While more cannabis businesses may be getting banking services, the services they can get from leading banking institutions are few and very expensive—which makes them hold onto as money as they can. The availability of loose cash in large quantities ahs not only attracted an increased crime rate, but also makes it difficult for the state to ensure that all the marijuana businesses are paying their appropriate tax dues. Such facts show how difficult it can be for those operating marijuana businesses to get bank accounts.

Minimal Intervention by the States

The various attempts by Colorado and Arizona dispensary advocates have borne not fruits. This has revealed the lack of capacity—on the part of the states—to solve this banking problem. Legislators endorsed the formation of a marijuana credit co-operative in May, 2004. According to them, this institution would not need to have deposit insurance. However, the formation of such an institution has not been possible until now because the Federal Law would not approve its formation. In the same years, the law makers proposed the formation of a credit union for the industry, but its access to a master account was denied by Federal law.

Officials in other states that have legalized the use of marijuana face similar challenges as they try to combat the banking problem facing the industry. For instance, officials in Alaska and California have endorsed the creation of a state-run bank. This idea has not materialized to date. It is unanimously believed that these banking problems would go away, if marijuana was removed from the dangerous drugs list by the Federal government. However, the chances of this happening are very slim; for two times now, a bill seeking to bar regulators from penalizing banks that offer their services to the marijuana industry has failed to go through.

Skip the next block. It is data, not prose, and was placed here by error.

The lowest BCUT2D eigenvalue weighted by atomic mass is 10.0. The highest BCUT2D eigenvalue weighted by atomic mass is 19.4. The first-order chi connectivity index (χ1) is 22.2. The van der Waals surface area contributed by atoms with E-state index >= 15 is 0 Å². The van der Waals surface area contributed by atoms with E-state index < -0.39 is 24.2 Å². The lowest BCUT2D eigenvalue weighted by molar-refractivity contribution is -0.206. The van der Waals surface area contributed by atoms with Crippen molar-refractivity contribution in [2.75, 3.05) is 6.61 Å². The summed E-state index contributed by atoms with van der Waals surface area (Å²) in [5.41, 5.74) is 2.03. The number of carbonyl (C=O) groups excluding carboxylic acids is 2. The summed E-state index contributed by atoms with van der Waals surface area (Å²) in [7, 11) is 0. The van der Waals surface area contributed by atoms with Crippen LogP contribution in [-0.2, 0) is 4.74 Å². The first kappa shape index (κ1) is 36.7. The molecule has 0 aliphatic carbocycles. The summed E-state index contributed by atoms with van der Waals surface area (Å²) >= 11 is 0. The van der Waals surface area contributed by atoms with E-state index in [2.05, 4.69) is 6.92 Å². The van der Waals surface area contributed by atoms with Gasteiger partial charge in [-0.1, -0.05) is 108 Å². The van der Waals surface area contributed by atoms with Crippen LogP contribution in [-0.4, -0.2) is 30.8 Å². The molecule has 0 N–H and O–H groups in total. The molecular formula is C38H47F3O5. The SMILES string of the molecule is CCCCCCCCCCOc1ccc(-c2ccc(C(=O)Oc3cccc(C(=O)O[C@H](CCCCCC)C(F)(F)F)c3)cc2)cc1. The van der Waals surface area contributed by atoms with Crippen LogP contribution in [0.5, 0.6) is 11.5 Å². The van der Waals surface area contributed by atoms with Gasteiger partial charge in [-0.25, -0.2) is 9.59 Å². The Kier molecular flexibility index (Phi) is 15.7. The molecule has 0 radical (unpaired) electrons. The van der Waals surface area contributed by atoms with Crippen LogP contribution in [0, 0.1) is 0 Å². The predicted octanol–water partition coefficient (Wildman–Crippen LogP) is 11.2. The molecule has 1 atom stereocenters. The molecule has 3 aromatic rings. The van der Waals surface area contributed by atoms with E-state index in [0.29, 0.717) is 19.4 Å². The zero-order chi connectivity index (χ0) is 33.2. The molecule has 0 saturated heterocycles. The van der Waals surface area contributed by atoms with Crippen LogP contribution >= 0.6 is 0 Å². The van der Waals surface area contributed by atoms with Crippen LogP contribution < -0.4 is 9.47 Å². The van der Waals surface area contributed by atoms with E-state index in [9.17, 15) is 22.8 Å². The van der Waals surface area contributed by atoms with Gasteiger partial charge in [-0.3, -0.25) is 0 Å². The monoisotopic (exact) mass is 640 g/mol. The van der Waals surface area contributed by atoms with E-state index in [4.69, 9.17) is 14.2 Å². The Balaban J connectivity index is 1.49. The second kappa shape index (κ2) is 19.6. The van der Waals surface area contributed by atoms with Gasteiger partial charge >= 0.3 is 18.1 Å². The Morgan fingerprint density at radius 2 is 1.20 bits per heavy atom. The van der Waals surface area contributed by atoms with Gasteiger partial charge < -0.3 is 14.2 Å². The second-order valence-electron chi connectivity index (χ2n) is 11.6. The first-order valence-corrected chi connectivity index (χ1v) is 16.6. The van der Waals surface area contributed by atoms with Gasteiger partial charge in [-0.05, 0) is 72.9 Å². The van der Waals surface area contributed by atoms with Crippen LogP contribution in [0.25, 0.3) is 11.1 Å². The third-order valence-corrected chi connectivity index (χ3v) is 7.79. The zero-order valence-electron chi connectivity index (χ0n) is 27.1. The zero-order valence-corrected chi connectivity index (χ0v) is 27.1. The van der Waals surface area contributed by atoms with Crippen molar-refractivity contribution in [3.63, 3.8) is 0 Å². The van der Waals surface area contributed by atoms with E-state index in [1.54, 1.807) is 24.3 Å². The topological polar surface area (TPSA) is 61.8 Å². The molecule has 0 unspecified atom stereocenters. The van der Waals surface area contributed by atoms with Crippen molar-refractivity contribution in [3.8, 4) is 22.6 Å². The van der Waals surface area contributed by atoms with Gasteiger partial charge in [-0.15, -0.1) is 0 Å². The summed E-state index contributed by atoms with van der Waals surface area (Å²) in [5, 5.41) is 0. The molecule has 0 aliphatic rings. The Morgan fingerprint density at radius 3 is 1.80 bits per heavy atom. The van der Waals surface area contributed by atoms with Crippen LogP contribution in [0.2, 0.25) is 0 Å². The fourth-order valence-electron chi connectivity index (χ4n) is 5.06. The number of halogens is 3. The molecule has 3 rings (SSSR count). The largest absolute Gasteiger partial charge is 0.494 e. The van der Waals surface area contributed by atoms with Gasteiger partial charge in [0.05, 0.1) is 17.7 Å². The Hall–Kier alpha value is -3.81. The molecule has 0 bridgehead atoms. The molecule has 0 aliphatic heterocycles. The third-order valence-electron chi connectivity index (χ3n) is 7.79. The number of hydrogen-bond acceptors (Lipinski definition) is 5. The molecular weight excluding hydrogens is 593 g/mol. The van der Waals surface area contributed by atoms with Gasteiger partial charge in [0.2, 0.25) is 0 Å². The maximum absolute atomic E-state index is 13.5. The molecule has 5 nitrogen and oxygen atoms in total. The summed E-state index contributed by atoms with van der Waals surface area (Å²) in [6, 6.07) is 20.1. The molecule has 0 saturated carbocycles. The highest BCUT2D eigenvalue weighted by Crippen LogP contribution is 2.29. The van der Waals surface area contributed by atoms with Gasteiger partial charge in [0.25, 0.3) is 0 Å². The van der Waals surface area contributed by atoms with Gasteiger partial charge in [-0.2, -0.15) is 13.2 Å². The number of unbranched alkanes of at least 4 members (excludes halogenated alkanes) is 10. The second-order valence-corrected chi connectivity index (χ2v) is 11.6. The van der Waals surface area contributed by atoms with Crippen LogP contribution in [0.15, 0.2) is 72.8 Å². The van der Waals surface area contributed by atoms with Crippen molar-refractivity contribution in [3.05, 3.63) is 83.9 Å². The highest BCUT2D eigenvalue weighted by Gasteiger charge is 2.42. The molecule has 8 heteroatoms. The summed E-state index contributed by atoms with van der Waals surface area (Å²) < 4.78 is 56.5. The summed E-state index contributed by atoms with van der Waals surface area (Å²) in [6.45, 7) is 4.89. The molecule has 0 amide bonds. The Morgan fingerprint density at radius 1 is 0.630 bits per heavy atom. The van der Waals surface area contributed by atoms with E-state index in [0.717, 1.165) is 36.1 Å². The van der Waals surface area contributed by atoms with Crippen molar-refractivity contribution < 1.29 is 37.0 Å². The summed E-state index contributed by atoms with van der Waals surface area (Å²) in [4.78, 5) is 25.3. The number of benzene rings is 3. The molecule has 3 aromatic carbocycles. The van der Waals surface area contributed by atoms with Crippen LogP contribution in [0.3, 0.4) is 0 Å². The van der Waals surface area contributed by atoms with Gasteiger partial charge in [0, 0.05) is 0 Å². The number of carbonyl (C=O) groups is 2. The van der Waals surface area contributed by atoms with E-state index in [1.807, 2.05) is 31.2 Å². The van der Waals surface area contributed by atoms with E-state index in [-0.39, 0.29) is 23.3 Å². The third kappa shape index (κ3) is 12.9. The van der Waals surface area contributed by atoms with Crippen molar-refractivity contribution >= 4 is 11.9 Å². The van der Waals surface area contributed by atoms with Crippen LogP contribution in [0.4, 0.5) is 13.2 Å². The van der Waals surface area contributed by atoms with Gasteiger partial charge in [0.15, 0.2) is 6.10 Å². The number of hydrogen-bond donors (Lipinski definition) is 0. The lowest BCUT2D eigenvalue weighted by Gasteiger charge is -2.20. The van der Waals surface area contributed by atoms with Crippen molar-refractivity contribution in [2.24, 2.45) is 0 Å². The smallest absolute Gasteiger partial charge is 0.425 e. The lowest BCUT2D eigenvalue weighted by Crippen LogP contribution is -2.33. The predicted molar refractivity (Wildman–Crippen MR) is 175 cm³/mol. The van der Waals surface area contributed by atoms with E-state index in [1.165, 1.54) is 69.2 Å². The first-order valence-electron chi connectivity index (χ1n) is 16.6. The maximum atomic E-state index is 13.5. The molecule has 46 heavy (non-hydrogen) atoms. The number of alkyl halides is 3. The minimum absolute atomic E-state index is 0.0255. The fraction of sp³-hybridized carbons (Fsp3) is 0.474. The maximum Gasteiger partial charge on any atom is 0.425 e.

Working out a Solution

The creation of new financial institutions to serve the cannabis industry has been rendered impossible by regulatory authorities. However, Obama’s administration indicated that it will not be penalizing the existing banking institutions for offering their services to marijuana clients. Additionally, the largest credit union in the state is currently serving one of the dispensaries using marijuana for medical purposes. The union has intentions to expand its services in the industry to include more than the insured depository accounts it is currently offering its cannabis clients. This presents some banking options for marijuana businesses.

Other states, such as Oregon and Washington are striving to eliminate cash transactions in the industry. In this regard, PayQwick—an intermediary company—offers electronic money transfer services for various players in the marijuana industry, including growers, customers and sellers. These two states have also applied various measures to enhance security, including the use of security cameras and safety glass. Again, the state is also having a hard time auditing the cash-only business. While the current government has temporary measures in place to ease the problem for the states and the cannabis businesses, a permanent solution is yet to be found.

As people wait for the Congress in Colorado to offer a lasting solution, state officials are continually meeting with credit union and bank boards to see how they can negate the federal law. Cullen thinks that the current baking problem being experienced by cannabis businesses cannot get any worse. As such, he thinks that things are going to get better in the near future.